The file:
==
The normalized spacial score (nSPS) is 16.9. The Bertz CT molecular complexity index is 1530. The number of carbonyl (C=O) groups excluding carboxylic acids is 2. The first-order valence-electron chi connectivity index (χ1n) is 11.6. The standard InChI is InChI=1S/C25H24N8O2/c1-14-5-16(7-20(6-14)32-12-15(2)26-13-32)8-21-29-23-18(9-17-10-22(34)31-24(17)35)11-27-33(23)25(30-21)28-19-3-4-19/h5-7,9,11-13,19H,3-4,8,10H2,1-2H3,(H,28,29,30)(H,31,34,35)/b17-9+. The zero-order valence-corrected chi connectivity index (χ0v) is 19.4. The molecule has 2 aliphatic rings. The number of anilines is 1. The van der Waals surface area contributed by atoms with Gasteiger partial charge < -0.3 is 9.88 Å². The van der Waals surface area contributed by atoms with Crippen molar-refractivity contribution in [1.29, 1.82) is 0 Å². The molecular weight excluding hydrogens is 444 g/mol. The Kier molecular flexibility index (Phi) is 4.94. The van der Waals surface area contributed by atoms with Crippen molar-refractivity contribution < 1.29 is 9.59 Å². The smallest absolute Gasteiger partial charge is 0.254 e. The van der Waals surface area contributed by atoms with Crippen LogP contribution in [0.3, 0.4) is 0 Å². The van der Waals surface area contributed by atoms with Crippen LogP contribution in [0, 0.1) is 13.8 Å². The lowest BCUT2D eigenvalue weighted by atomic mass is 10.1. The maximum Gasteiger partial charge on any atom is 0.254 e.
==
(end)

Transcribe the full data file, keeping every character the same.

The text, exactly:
The normalized spacial score (nSPS) is 16.9. The Bertz CT molecular complexity index is 1530. The number of carbonyl (C=O) groups excluding carboxylic acids is 2. The first-order valence-electron chi connectivity index (χ1n) is 11.6. The standard InChI is InChI=1S/C25H24N8O2/c1-14-5-16(7-20(6-14)32-12-15(2)26-13-32)8-21-29-23-18(9-17-10-22(34)31-24(17)35)11-27-33(23)25(30-21)28-19-3-4-19/h5-7,9,11-13,19H,3-4,8,10H2,1-2H3,(H,28,29,30)(H,31,34,35)/b17-9+. The zero-order valence-corrected chi connectivity index (χ0v) is 19.4. The molecule has 2 aliphatic rings. The number of anilines is 1. The van der Waals surface area contributed by atoms with Gasteiger partial charge < -0.3 is 9.88 Å². The van der Waals surface area contributed by atoms with Crippen molar-refractivity contribution in [1.29, 1.82) is 0 Å². The molecular weight excluding hydrogens is 444 g/mol. The Kier molecular flexibility index (Phi) is 4.94. The van der Waals surface area contributed by atoms with Crippen molar-refractivity contribution < 1.29 is 9.59 Å². The smallest absolute Gasteiger partial charge is 0.254 e. The van der Waals surface area contributed by atoms with Crippen LogP contribution in [0.3, 0.4) is 0 Å². The van der Waals surface area contributed by atoms with Crippen LogP contribution in [0, 0.1) is 13.8 Å². The lowest BCUT2D eigenvalue weighted by atomic mass is 10.1. The maximum Gasteiger partial charge on any atom is 0.254 e.